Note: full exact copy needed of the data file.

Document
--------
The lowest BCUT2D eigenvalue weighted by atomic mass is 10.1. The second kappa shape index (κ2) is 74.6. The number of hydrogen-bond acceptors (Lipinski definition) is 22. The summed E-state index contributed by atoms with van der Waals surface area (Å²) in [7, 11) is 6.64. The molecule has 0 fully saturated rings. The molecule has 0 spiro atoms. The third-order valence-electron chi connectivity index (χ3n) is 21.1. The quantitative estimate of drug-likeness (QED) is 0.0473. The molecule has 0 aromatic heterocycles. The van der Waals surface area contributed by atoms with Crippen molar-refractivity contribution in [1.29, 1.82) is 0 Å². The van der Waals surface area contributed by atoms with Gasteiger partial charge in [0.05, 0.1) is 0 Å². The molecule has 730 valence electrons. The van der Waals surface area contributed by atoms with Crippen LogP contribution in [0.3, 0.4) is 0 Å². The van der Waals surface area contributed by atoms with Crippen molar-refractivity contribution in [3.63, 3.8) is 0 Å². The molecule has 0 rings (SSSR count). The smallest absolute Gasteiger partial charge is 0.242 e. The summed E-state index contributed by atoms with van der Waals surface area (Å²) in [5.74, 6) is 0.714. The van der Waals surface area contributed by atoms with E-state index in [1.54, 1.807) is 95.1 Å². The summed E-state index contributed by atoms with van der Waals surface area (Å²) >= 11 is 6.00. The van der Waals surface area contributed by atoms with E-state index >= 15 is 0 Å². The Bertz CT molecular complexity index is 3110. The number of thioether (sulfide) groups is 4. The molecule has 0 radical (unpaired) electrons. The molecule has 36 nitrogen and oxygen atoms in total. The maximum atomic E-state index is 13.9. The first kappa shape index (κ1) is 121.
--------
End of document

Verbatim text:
The lowest BCUT2D eigenvalue weighted by atomic mass is 10.1. The second kappa shape index (κ2) is 74.6. The number of hydrogen-bond acceptors (Lipinski definition) is 22. The summed E-state index contributed by atoms with van der Waals surface area (Å²) in [7, 11) is 6.64. The molecule has 0 fully saturated rings. The molecule has 0 spiro atoms. The third-order valence-electron chi connectivity index (χ3n) is 21.1. The quantitative estimate of drug-likeness (QED) is 0.0473. The molecule has 0 aromatic heterocycles. The van der Waals surface area contributed by atoms with Crippen molar-refractivity contribution in [1.29, 1.82) is 0 Å². The van der Waals surface area contributed by atoms with Gasteiger partial charge in [0.05, 0.1) is 0 Å². The molecule has 730 valence electrons. The van der Waals surface area contributed by atoms with Crippen LogP contribution in [0.3, 0.4) is 0 Å². The van der Waals surface area contributed by atoms with Crippen molar-refractivity contribution in [3.63, 3.8) is 0 Å². The molecule has 0 rings (SSSR count). The smallest absolute Gasteiger partial charge is 0.242 e. The summed E-state index contributed by atoms with van der Waals surface area (Å²) in [5.74, 6) is 0.714. The van der Waals surface area contributed by atoms with E-state index in [1.54, 1.807) is 95.1 Å². The summed E-state index contributed by atoms with van der Waals surface area (Å²) >= 11 is 6.00. The van der Waals surface area contributed by atoms with E-state index >= 15 is 0 Å². The Bertz CT molecular complexity index is 3110. The number of thioether (sulfide) groups is 4. The molecule has 0 radical (unpaired) electrons. The molecule has 36 nitrogen and oxygen atoms in total. The maximum atomic E-state index is 13.9. The first kappa shape index (κ1) is 121.